Within the Social Assessment component of this Framework, a survey of interested stakeholders was completed. Some of the interested stakeholders anyway.
The government-appointed panel happened to have handy the names and addresses of 77,905 people who hold recreational fishing licences. So they invited them all to participate – plus 650 other people from across the community to ensure the input was balanced.
Let’s face it, it would have been too hard to contact any of the 16,000 divers or 350,000 surfers or the millions who go to the beach at the weekend.
To be fair, MEEKP were honest about Assessment Limitations:
“Firstly, the ecological risks estimated during this assessment assessed only the risks of direct impacts on individual fish populations and direct impacts on habitats from physical damage. Consequential or indirect impacts, such as changes to predator-prey relationships, have been shown to occur as a result of fishing activities and to have significant effects on habitat effects associated with rocky reefs; however, these ecological risks were not able to be considered during this assessment.”
English translation: we couldn’t actually be arsed to consider any ecological risks.
Hence in the conclusion they write:
“The ecological risk assessment was informed by a review of the literature by NSW Department of Primary Industries, …” and in the next paragraph:
“The review of the literature found no studies that specifically address the impact of recreational shore-based fishing at the amnesty sites or at similar sites in NSW.”
English translation: because we didn’t actually consider the ecological risks, we thought we’d just read up on it; but actually, no one in NSW DPI has ever performed any thorough studies.
Which is perhaps why the Scientific Audit Committee recommended a Scientific Committee to oversee strategic research in the first place back in February 2012.
All Little Green Lies
Despite the lack of actual relevant literature, there were lots of useful references, which someone must have read, because one of their objectives was to deal with ‘over-reactions to perceived global environmental threats’.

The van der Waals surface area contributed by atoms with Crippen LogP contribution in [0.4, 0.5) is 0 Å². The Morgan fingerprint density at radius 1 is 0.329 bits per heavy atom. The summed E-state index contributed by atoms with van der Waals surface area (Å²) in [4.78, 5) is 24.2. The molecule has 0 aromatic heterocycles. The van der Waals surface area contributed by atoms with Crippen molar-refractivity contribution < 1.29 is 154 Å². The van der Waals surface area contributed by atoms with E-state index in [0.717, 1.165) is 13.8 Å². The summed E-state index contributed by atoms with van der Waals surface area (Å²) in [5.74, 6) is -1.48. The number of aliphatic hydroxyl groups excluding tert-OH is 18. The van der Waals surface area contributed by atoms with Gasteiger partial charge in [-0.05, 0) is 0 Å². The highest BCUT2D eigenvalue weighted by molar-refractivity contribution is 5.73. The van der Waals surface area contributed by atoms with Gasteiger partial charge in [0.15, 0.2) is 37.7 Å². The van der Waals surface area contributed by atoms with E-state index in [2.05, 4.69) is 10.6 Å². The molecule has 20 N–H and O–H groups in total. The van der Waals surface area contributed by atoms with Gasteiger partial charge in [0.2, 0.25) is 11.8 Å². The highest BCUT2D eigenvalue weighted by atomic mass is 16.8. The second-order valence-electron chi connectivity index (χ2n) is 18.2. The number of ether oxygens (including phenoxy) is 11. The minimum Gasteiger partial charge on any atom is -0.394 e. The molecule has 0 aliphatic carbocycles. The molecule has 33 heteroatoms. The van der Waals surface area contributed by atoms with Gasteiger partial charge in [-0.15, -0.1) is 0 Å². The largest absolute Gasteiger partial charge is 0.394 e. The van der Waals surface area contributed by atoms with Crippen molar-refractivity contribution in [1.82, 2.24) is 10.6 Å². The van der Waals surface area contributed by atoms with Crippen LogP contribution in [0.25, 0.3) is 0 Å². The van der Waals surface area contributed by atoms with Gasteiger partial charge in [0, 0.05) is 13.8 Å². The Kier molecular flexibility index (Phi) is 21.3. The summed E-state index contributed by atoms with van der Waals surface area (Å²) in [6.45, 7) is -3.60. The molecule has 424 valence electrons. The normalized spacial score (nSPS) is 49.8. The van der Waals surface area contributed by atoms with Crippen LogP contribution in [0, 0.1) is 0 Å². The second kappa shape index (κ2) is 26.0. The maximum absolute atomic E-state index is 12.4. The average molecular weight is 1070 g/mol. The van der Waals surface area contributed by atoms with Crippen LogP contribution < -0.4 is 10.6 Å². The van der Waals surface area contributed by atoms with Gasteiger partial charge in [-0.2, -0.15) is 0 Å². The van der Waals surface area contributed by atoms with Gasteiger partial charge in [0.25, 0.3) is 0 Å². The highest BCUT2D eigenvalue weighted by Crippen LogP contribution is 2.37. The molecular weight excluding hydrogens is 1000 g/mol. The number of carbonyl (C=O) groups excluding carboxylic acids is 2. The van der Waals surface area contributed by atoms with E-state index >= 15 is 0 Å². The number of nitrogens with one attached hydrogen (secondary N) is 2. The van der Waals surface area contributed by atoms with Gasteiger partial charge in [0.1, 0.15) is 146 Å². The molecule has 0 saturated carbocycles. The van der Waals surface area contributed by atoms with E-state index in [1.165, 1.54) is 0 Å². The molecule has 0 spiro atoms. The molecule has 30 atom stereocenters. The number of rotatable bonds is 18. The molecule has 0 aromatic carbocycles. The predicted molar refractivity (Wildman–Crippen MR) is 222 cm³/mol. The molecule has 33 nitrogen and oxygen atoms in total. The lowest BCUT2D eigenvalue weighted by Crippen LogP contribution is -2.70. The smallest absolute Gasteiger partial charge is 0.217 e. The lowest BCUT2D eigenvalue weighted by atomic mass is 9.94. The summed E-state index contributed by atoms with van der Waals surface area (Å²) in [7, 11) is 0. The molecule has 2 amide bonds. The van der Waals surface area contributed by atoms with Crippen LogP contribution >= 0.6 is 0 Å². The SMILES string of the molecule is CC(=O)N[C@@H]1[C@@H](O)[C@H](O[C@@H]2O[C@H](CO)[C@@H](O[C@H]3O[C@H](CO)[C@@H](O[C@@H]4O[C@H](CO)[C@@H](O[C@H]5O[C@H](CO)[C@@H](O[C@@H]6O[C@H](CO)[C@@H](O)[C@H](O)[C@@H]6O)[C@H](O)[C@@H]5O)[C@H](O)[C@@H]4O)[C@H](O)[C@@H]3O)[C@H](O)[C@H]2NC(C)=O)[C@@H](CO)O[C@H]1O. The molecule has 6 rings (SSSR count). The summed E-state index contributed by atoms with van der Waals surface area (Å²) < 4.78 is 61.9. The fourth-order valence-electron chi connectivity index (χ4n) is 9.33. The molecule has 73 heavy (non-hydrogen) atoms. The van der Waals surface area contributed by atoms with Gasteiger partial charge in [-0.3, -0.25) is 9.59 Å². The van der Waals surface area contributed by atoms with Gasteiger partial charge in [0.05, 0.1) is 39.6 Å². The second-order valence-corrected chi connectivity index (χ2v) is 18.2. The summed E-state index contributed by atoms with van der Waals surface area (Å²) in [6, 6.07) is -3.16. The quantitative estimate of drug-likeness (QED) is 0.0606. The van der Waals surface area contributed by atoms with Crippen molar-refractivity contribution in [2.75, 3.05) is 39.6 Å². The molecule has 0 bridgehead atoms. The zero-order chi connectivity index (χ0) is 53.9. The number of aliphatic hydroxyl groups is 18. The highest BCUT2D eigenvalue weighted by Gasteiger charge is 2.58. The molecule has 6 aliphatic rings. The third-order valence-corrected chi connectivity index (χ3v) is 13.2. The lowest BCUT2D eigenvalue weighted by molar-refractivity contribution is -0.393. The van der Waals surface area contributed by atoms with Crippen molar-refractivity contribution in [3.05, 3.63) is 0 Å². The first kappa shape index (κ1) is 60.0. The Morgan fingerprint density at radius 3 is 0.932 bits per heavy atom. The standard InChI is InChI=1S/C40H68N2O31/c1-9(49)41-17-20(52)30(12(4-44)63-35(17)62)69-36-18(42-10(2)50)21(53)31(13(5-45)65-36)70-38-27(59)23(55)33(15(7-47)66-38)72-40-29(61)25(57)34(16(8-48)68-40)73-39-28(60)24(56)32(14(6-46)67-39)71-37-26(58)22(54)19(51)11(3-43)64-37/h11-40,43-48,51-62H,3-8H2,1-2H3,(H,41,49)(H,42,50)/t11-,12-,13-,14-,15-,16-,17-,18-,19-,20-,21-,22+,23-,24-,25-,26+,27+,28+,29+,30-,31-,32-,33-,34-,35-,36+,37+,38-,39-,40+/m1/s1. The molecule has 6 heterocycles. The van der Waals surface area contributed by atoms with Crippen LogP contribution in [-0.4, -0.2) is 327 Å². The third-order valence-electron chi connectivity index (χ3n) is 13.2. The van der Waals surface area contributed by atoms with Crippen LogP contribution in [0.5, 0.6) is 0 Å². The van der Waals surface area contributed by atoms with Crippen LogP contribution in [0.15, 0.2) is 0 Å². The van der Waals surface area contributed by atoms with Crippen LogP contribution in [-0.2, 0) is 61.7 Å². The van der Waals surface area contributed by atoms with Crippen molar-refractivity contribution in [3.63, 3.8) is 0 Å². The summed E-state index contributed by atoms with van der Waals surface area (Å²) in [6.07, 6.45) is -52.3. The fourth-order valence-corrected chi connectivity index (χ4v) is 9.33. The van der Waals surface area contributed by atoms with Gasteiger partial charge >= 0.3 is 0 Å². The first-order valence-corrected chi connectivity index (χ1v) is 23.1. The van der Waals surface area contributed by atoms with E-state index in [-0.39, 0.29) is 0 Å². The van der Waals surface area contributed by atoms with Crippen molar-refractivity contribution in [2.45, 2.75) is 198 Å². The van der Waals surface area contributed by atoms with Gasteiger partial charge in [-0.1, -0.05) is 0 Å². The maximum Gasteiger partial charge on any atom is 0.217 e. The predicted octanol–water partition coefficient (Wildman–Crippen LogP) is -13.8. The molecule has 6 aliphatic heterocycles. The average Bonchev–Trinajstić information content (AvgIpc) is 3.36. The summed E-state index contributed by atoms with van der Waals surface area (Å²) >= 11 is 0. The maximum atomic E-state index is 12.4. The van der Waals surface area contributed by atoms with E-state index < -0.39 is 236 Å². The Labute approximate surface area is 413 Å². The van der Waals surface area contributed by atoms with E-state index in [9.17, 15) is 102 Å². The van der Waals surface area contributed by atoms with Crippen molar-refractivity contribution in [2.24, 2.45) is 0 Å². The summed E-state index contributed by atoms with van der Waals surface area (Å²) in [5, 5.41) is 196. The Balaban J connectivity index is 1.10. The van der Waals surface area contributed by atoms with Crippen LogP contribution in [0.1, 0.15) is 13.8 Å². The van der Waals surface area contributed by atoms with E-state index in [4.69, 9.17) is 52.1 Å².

A Technical Paper, part of the Framework, cites its second reference as: “Little Green Lies: An Expose of Twelve Environmental Myths”, by a certain Jeff Bennett. Chapter 9 of which quite nonchalantly claims: ‘
‘there is no scientific consensus that climate change is largely caused by human activities’
Unfortunately, the same Jeff Bennett is co-author of a number of the other documents referenced.
The bottom line is that no-one really knows what impact recreational fishers have at all, never-mind the impact in Marine Sanctuaries.
The last study of any kind of impact of recreational fishing was by G. W. Henry in 1984 in Sydney Harbour. A 12-month sampling campaign during the years 1980–1982 was conducted and over 108,000 kg of fish were caught commercially during this time. In the same
In the same period recreational fishers removed 164,700 kg of fish;
i.e. over 60% of all fish removed from around Sydney Harbour was by recreational rather than commercial fishermen.
Any diver knows that a Marine Sanctuary (a no-take zone) will be full of a big diversity of fish, and that these places provide the nurseries for the fish that are caught in adjacent zones. In fact, most fishermen recognise this fact too. We need more research, and more protection in the right places, and every one – particularly recreational fishers – will benefit.
So, you can let MEEKP and MEMA continue to try to bamboozle us, with their, quite frankly, irrelevant Threat and Risk Assessment Framework, or you can stand up and be counted.